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Tokyo Festival Reveals Major Asian Push

TOKYO – Yasushi Shiina, new head of the Tokyo International Film Festival, has unveiled a seven-year initiative to promote Asian films and nurture Asian film professionals.

Festival officials announced the outreach initiative Tuesday as part of plans for the 27th edition of the festival which will unspool Oct. 23-31 at Roppongi Hills and other locations in the Japanese capital. It will work closely with the Japan Foundation and the film promotion organization UniJapan.

One initiative, Crosscut Asia is a showcase focusing on films from Asian countries, directors and actors. The inaugural section will highlight Thai films, with titles to be announced on Sept. 30, along with the rest of the festival line-up.
 
Another is Asian Three-Fold Mirror, a project to coproduce an omnibus film with one new director from Japan and two from the rest of Asia. The film will premiere at a future Tokyo festival.
 
Yet another is ‘The Spirit of Asia Award,’ a new prize to be presented to a picture from the festival’s Asian Future section dedicated to up-and-coming Asian directors.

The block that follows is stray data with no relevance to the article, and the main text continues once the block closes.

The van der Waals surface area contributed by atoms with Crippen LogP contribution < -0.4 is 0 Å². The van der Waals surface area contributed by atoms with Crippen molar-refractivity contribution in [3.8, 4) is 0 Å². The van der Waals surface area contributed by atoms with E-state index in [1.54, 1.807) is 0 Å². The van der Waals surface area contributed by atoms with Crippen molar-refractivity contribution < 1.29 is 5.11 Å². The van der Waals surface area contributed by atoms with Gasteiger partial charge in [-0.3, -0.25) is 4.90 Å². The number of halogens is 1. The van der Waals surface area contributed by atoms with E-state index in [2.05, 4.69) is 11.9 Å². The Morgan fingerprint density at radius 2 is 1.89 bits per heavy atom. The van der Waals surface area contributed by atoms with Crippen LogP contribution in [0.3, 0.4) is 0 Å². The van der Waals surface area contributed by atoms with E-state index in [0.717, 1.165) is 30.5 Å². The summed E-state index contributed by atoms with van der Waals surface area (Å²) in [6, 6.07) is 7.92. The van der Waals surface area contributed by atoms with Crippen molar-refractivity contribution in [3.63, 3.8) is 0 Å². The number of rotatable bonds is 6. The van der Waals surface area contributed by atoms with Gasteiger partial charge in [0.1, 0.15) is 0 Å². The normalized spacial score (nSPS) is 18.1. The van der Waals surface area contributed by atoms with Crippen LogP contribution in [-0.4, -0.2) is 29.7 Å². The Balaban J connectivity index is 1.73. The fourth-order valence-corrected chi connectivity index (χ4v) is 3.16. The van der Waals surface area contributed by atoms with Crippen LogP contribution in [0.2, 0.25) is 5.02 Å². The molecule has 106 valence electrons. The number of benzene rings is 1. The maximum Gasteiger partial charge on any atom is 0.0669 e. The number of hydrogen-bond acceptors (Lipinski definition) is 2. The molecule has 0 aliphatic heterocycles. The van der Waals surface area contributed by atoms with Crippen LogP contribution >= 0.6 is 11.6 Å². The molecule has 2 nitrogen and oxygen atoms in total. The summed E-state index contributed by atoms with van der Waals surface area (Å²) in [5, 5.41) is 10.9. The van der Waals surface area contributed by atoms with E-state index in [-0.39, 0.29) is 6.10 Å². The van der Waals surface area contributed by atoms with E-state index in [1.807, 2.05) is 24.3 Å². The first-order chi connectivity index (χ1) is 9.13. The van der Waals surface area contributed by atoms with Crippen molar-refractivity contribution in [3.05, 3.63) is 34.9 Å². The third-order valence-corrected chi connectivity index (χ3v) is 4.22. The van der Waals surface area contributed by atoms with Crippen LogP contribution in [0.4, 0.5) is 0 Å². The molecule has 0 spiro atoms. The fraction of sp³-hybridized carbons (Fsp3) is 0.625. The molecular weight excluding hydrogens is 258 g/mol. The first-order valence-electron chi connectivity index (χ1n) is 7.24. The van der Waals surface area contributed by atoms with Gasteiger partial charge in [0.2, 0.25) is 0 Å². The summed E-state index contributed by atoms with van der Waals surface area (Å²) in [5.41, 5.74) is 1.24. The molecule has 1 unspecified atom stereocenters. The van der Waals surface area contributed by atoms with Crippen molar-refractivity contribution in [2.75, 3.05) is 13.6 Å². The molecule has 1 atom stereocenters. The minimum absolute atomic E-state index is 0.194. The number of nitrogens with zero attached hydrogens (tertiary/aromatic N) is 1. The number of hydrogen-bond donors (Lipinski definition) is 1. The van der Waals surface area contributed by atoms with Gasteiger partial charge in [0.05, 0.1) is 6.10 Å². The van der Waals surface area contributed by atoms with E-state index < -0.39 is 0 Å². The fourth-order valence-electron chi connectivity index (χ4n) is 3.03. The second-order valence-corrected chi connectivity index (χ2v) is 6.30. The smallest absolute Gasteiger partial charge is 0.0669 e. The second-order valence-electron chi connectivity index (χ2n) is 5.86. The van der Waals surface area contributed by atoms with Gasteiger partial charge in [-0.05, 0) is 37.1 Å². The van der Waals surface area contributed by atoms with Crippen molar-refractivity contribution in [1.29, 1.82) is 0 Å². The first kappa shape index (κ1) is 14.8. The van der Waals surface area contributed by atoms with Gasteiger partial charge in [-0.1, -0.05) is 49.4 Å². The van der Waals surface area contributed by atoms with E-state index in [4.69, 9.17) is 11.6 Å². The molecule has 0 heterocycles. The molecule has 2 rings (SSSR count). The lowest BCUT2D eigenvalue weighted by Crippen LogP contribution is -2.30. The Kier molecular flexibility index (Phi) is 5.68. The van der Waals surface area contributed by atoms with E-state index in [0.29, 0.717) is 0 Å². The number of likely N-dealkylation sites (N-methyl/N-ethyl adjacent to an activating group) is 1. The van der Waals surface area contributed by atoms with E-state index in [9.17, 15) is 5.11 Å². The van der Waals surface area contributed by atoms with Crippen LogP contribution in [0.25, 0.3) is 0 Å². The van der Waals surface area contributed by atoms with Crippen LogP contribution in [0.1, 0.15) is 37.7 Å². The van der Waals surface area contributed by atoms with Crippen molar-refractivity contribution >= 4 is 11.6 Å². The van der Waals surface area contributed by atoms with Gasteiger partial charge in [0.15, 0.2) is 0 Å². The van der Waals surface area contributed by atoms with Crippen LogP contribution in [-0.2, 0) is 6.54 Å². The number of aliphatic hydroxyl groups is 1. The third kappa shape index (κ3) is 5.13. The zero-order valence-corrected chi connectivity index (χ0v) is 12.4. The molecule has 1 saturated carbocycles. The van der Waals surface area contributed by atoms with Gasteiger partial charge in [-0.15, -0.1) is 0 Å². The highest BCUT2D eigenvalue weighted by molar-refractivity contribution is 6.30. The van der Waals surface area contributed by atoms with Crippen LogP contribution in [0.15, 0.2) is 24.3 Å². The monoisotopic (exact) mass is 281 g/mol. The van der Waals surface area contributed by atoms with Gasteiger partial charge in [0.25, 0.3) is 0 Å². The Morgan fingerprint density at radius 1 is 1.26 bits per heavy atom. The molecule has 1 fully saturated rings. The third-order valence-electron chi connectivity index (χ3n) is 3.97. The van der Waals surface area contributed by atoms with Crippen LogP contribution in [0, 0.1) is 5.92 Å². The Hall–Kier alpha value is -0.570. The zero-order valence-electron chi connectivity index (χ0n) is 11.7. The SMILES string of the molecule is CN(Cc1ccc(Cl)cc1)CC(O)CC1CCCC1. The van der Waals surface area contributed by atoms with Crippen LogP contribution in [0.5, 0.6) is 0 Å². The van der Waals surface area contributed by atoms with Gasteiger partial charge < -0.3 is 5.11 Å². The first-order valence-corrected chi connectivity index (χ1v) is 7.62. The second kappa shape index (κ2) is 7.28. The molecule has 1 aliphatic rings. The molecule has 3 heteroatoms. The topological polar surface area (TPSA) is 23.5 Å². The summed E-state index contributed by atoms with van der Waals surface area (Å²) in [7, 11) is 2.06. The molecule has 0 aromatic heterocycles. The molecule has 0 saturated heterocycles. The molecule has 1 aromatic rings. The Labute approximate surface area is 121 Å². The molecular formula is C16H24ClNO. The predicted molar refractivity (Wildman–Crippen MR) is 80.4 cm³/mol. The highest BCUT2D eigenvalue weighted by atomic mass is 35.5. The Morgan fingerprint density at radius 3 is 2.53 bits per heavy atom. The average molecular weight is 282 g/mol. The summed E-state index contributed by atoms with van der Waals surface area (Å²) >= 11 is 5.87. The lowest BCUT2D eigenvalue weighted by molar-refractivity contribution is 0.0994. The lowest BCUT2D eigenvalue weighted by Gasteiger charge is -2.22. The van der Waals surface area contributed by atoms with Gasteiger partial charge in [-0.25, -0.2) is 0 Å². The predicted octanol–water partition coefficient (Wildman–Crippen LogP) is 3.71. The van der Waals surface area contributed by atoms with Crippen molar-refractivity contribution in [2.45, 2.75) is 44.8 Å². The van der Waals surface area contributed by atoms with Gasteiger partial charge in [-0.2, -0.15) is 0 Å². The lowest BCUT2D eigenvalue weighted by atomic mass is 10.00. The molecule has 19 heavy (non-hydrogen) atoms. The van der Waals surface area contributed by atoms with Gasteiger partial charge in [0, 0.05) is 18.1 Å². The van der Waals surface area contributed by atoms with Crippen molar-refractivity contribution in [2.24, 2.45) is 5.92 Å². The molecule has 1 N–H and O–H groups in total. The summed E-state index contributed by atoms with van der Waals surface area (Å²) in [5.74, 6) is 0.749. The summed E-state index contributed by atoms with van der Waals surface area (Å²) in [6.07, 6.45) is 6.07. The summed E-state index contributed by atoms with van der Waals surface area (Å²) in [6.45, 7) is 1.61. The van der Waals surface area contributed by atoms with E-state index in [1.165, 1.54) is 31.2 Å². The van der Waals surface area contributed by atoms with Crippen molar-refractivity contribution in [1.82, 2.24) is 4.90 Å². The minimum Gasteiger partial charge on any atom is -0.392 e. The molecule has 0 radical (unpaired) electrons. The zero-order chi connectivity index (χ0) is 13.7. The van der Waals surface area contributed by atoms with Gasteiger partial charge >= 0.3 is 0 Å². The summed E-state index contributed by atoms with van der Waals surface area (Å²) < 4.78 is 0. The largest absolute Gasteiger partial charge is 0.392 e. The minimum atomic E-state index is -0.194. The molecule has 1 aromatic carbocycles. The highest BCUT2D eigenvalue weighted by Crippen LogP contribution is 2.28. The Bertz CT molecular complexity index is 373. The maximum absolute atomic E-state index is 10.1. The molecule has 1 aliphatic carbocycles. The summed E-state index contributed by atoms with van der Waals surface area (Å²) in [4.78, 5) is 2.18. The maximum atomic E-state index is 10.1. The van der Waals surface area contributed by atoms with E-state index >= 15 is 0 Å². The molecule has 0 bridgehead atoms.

As part of the event’s drive to become more attractive to young audiences, TIFF will collaborate with such youth-targeted events as the World Cosplay Summit, the 4th Japan Student Film Festival and the Kinder Film Festival, all to be held concurrently with TIFF.  
 
Furthermore, in cooperation with the recently rebuilt Kabukiza theater in downtown Tokyo, the festival will present a special screening of 1931 silent “City Lights,” by Charlie Chaplin a fervent Kabuki fan.
 
There will be few changes in the festival’s main sections, including the competition, special screenings (movies scheduled for fall and winter theatrical releases), Asian Future (films by new Asian directors), Japanese Cinema Splash (Japanese indie titles) and World Focus (foreign festival favorites yet to be released in Japan). One new addition is the Wowow Viewer’s Choice Award, a prize awarded by selected Wowow pay-TV subscribers.

Among previously announced fest projects is a retrospective presenting 50 works from veteran animator Hideaki Anno, who is best known abroad for his “Evangelion” TV and theatrical series.
 
As earlier announced, the opening film will be the Disney animation “Big Hero 6,” while the closing film will be Takashi Yamazaki’s SF actioner “Parasyte.”
 

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